A more detailed description of a system which is the subject of the present invention allowing the spatial processing of a digital audio signal in which the position of the sound source in the simulated room is taken into account, through the intermediary of the control of the N first echoes, will be given in connection with FIG. 4.

The system which is the subject of the present invention makes it possible to avoid any phenomenon of colouration of the reverberated signal.

Thus, as will be observed on looking at FIG. 4, the system which is the subject of the present invention comprises a module for processing the first echoes, denoted 20, and the reverberant filter proper, denoted 30, which corresponds substantially to the reverberant filter represented in FIG. 3a .

Whereas in FIG. 3a, for example, each of the delay pathways of rank i is such that the delayer module 3i with delay coefficient mi and the attenuator module 4i form an absorbent delay module 34i placed for example downstream of the summing module of the delay pathway, viz the corresponding summing module 2i, it may be observed that in FIG. 4 the absorbent delay module 34i is on the contrary placed upstream of the corresponding summing module 2i of the delay pathway Vi.

As will furthermore be observed on looking at FIG. 4, the elementary signals xi(k) are delivered after weighting by the multiplier modules 1i, with multiplication coefficient bi, by way of a delay module, denoted 201, in FIG. 4. The delay module 201 makes it possible to delay the instants ti of arrival of the corresponding elementary signals in order, in fact, to constitute shifted elementary signals as a plurality of order 1 echoes ahead of the simulated late reverberation. The module 20 and the multiplier coefficients bi of the multiplier elements 1i constitute a module for processing the first echoes interconnected with the reverberant filter 30 proper. It will be recalled that the module for the first echoes 20 makes it possible to control the instants of arrival ti independently of the delay durations of the reverberant filter proper. The role of the coefficients bi of the multiplier elements 1i of the module for first echoes 20 is slightly modified by comparison with the case of FIG. 3a. The values of absorbent delays τi engendered by the absorbent delay elements 34i can then be chosen bearing in mind the values ti of the instants of arrival as already mentioned in connection with FIG. 2d. In the case where the delay intervals ti are identical to the absorbent delays τi, the reference filters of FIGS. 3a and 4 are strictly equivalent, but when the attenuation elements 4i are present, the two systems differ through the fact that in FIG. 4 the order 1 echoes, that is to say the first echoes, do not undergo the absorbent filterings. The system as represented in FIG. 4, provided with its module for processing the first echoes, makes it possible to avoid any phenomenon of colouration of the late reverberation, whatever distribution is chosen for the early echoes.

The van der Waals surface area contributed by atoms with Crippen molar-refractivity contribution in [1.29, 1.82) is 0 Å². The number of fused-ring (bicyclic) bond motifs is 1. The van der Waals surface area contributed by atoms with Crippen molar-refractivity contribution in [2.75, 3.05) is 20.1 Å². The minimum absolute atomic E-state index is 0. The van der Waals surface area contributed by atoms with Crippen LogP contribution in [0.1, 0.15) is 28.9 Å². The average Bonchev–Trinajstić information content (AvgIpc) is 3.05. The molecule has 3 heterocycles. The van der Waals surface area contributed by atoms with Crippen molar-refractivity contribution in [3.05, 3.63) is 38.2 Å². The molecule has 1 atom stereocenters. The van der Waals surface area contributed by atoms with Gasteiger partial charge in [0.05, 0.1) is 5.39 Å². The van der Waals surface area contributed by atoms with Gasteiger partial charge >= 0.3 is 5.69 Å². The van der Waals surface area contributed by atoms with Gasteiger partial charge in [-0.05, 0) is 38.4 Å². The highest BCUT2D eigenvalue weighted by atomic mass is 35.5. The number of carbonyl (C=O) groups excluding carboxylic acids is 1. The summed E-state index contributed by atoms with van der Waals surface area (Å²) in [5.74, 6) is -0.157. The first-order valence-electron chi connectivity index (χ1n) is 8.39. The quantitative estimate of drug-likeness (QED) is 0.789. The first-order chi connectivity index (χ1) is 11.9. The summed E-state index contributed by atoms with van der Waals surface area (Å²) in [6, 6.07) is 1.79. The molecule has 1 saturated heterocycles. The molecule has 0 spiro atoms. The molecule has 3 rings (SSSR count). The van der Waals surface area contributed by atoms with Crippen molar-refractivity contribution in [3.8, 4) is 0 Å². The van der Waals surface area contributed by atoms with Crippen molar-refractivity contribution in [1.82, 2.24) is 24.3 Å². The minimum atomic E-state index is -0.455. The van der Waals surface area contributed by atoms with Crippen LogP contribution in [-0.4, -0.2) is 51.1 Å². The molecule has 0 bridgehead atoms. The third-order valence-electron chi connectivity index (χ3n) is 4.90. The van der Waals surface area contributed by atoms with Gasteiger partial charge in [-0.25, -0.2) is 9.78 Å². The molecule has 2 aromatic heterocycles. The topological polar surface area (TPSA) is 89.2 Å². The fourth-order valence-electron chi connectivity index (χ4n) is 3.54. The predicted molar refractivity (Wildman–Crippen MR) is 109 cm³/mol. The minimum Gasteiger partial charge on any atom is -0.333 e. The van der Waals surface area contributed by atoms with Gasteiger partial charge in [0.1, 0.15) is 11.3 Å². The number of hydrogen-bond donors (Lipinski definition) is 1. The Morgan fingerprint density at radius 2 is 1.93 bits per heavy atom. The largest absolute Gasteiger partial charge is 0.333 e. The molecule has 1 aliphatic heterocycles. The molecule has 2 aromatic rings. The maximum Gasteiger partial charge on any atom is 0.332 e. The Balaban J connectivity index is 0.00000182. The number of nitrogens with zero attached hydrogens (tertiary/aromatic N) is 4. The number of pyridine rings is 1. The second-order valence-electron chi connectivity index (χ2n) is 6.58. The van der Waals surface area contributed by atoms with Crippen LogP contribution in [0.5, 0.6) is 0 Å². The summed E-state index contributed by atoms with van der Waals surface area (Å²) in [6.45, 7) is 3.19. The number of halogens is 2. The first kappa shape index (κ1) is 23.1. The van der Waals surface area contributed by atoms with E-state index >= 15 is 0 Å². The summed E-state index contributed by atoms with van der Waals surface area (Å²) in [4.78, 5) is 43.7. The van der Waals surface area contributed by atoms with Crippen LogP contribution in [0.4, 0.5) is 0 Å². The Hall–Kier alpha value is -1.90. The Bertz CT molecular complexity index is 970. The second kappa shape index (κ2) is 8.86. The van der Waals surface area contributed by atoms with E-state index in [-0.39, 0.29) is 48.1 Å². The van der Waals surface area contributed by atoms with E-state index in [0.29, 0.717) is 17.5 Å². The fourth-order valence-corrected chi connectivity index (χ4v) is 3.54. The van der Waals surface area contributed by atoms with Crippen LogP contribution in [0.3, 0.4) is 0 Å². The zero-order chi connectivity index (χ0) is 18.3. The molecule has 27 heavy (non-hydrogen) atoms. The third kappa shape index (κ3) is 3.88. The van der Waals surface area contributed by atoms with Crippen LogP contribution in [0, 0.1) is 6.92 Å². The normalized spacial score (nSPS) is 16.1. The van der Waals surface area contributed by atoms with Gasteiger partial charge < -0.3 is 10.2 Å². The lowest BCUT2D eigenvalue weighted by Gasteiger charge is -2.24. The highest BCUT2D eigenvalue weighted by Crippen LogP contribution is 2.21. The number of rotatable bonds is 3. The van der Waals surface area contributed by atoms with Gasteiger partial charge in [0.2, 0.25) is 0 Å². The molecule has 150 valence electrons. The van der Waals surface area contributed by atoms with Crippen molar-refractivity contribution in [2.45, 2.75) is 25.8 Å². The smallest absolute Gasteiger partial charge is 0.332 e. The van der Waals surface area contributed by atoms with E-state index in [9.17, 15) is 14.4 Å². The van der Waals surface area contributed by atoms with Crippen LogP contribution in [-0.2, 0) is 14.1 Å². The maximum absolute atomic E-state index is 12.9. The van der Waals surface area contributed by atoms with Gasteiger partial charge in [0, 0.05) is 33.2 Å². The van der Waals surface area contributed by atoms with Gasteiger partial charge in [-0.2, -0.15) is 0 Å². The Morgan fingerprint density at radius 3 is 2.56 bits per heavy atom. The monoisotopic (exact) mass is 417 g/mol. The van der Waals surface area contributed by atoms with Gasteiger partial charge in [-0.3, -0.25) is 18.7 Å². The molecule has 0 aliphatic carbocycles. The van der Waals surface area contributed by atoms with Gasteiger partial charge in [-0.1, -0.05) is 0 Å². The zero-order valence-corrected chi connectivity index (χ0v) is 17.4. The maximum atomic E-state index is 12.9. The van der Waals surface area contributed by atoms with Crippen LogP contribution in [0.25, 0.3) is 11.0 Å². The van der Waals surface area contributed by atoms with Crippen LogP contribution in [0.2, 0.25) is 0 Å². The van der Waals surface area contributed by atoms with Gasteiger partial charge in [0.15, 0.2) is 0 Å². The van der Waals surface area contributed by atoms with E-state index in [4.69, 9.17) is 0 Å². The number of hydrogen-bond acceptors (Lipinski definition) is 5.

The system for spatial processing of a digital audio signal which is the subject of the present invention as described previously in connection with FIGS. 3a to 3f and 4 essentially constitutes a monophonic reverberant filter.

However, the system which is the subject of the present invention is not limited to the processing of monophonic digital audio signals alone.

A more detailed description of a system for spatialisations of a stereophonic digital audio signal will now be described in accordance with the subject of the present invention in connection with FIGS. 5a, 5b and 5c.

In particular, in the case of FIG. 5a, the embodiment presented makes it impossible in fact to ensure control of the clarity and direction of origins of the early echoes for each monophonic source, which, of course in a non-limiting manner, may go to make up sources of a recording or a transmission of a stereophonic recording. In the latter case, the device which is the subject of the present invention such as represented in FIG. 5a then makes it possible to control the clarity and direction of origin of the echoes associated with each corresponding monophonic source, in such a way as to simulate a situation where the sources are at different positions in the same room.